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Ram Prasad Vs. Gordhan - Court Judgment

LegalCrystal Citation
SubjectContract
CourtAllahabad
Decided On
Reported inAIR1934All616
AppellantRam Prasad
RespondentGordhan
Excerpt:
- .....circumstances out of which this application has arisen are as follows : the applicant, who is a decree-holder had obtained an ex parte decree against two judgment-debtors in the small cause court, and attached some of their property in execution of that decree. the judgment-debtors applied to set aside the ex parte decree and gordhan, the present opposite party became their surety, undertaking that if the application were dismissed or if it were allowed and the suit was subsequently decreed against the judgment-debtors and the judgment-debtors did not pay the amount he, the surety, would pay the amount of the decree. the original attachment appears to have been withdrawn on this surety bond being executed. it will be seen that there was no condition in the bond that the decree-holder.....
Judgment:
ORDER

Kendall, J.

1. The circumstances out of which this application has arisen are as follows : The applicant, who is a decree-holder had obtained an ex parte decree against two judgment-debtors in the Small Cause Court, and attached some of their property in execution of that decree. The judgment-debtors applied to set aside the ex parte decree and Gordhan, the present opposite party became their surety, undertaking that if the application were dismissed or if it were allowed and the suit was subsequently decreed against the judgment-debtors and the judgment-debtors did not pay the amount he, the surety, would pay the amount of the decree. The original attachment appears to have been withdrawn on this surety bond being executed. It will be seen that there was no condition in the bond that the decree-holder should be obliged to execute the decree. The ex parte decree was set aside but the suit was again decreed against the judgment-debtors, and the decree-holder attached some cattle and other property of theirs. The judgment-debtors filed an application for revision in the High Court and obtained an order of stay. In the meanwhile the decree-holder obtained another decree against the same judgment-debtors in the Court of the Munsif and attached the same property as had already been attached in the decree of the Small Cause Court in that decree and also some other property. He then withdrew the attachment in execution of the Small Cause-. Court decree, in spite of the objection of the judgment-debtors and the surety. He then made an application under Section 1450, Civil P.C. against the surety the surety who is the present opposite party objected and the trial Court has allowed this objection. It is represented that this-decision is wrong as there was no obligation on the decree-holder to proceed against the judgment debtors by executing his decree. It was only necessary for him to show that the judgment-debtors-had not paid up the decretal amount. The Court, however has evidently relied on the provisions of Section 139 and Section 141, Contract Act, 1872. Under Section 141,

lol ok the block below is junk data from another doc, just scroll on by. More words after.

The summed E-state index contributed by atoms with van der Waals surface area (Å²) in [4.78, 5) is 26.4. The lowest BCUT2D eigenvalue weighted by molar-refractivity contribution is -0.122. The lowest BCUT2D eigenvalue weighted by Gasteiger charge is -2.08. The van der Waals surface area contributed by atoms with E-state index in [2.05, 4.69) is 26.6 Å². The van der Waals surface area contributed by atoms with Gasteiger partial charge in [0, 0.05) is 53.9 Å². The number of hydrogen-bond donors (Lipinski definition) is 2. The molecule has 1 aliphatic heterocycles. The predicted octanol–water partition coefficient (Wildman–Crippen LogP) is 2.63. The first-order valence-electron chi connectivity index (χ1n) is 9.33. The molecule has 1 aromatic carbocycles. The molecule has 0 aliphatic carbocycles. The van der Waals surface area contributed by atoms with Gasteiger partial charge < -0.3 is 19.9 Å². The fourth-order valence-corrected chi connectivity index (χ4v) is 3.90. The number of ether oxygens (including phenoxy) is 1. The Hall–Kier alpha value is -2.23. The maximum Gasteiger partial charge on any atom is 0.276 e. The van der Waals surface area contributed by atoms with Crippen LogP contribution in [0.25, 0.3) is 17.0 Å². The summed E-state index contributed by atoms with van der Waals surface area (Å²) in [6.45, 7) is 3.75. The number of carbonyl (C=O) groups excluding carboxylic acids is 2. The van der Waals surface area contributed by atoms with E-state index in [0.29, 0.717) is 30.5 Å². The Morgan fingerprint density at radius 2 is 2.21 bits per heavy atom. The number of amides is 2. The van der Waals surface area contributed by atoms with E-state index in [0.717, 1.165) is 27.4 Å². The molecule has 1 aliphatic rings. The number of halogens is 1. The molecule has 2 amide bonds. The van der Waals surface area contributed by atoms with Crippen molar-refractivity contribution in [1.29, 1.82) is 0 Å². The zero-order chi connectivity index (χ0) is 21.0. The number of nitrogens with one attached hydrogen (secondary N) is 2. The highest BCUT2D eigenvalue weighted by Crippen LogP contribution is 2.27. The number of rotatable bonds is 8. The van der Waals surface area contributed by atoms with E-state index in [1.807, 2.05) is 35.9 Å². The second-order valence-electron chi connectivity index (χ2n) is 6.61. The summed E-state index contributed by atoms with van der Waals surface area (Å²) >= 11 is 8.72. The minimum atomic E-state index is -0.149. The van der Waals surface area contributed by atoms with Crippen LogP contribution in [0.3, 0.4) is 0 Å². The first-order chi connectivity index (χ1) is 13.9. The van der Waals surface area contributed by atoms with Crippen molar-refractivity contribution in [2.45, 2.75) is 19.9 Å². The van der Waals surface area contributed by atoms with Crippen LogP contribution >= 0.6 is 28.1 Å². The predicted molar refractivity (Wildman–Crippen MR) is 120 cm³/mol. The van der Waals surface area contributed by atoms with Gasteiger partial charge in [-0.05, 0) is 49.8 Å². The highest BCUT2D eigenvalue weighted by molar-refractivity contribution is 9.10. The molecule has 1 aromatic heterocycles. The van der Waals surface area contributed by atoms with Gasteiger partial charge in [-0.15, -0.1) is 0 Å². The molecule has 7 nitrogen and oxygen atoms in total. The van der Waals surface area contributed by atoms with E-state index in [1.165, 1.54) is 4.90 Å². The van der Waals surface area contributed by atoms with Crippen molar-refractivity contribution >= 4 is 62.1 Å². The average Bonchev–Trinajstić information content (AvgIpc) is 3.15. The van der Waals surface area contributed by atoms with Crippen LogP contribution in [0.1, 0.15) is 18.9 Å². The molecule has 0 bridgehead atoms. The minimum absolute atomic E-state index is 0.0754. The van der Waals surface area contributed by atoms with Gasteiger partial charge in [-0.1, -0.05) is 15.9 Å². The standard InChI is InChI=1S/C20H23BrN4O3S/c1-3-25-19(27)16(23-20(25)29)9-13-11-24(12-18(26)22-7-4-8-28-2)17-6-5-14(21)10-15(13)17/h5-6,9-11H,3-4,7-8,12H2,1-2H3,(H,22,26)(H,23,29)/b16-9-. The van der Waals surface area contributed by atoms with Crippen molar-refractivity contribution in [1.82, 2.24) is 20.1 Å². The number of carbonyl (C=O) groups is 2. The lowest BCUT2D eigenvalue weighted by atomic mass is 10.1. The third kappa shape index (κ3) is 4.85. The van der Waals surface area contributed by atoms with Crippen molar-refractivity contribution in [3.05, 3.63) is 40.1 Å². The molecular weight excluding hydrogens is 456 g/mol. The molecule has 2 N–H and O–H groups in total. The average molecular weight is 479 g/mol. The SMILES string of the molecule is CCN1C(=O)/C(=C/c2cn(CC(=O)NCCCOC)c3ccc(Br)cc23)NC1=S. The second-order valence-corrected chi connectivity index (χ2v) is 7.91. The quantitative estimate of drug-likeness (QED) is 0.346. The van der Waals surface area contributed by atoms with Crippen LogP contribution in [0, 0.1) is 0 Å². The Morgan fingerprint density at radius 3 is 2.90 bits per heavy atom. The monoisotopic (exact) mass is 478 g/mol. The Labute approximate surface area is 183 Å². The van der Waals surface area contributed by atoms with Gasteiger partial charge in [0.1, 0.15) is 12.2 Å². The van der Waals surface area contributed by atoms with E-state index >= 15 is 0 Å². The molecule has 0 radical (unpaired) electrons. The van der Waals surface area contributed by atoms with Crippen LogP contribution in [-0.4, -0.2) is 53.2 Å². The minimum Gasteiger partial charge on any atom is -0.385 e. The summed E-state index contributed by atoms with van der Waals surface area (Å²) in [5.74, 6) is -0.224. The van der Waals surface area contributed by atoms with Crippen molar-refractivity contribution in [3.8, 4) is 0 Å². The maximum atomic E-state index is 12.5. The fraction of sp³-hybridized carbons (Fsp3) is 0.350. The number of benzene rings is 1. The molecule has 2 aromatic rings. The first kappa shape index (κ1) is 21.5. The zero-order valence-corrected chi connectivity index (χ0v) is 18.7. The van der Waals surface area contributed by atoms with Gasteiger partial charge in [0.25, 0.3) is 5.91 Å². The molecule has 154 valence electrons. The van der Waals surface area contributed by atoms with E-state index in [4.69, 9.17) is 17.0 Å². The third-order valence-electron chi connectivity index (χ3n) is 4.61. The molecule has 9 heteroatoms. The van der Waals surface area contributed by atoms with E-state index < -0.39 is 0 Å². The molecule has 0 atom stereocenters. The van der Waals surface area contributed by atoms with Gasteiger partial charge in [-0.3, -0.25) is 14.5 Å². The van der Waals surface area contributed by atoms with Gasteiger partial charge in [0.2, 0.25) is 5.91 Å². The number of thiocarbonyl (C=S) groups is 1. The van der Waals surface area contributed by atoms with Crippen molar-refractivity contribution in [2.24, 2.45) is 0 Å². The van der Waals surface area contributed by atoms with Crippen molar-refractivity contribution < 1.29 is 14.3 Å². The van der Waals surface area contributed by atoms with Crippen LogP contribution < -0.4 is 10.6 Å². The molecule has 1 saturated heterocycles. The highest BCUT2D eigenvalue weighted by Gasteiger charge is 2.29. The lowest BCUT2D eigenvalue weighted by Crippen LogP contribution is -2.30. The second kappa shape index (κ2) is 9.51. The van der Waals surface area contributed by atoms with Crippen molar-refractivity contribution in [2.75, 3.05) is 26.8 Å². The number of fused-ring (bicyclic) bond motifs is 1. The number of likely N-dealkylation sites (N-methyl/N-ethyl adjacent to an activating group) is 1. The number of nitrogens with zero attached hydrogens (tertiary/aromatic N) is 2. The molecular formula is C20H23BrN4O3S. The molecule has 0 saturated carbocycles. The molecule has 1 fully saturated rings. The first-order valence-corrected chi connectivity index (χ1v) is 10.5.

A surety is entitled to the benefit of every security which the creditor has against the principal debtor at the time when the contract of suretyship is entered into, whether the surety knows of the existence of such security or not; and, if the creditor loses or, without the consent of the surety parts with such security, the surety is discharged to the extent of the value of the security.

2. When the surety bond was executed in this case the property of the judgment-debtors was under attachment and the surety was therefore entitled to the benefit of that security. It is true that the Court itself released the property and the decree-holder attached again after the execution of the bond, but later withdrew the attachment. This case appears to be provided for by the illustration (b) to Section 141 where G takes B's goods in execution after a guarantee has been received from A. In such a case if G without the knowledge of A withdraws the execution A is discharged. Under Section 139 of the Act the surety is discharged if the creditor does any act which is inconsistent with the rights of the surety, and the Court evidently considered that by releasing the property the decree-holder did an act which was inconsistent with the rights of the surety, with the result that his eventual remedy against the judgment-debtors was impaired, that is to say, the property which was under attachment against which the surety might have proceeded was released. I think therefore that the order of the trial Court cannot be said to be otherwise than in accordance with law, except to this extent; that the discharge of the surety should not be an absolute discharge under Section 139, Contract Act but only a discharge under Section 141 to the extent of the value of the security that is to say the extent of the value of the property which was released by the decree-holder. The value will be a matter for the trial Court to determine. The application is therefore allowed to this extent, but in the circumstances I make no order as to costs.


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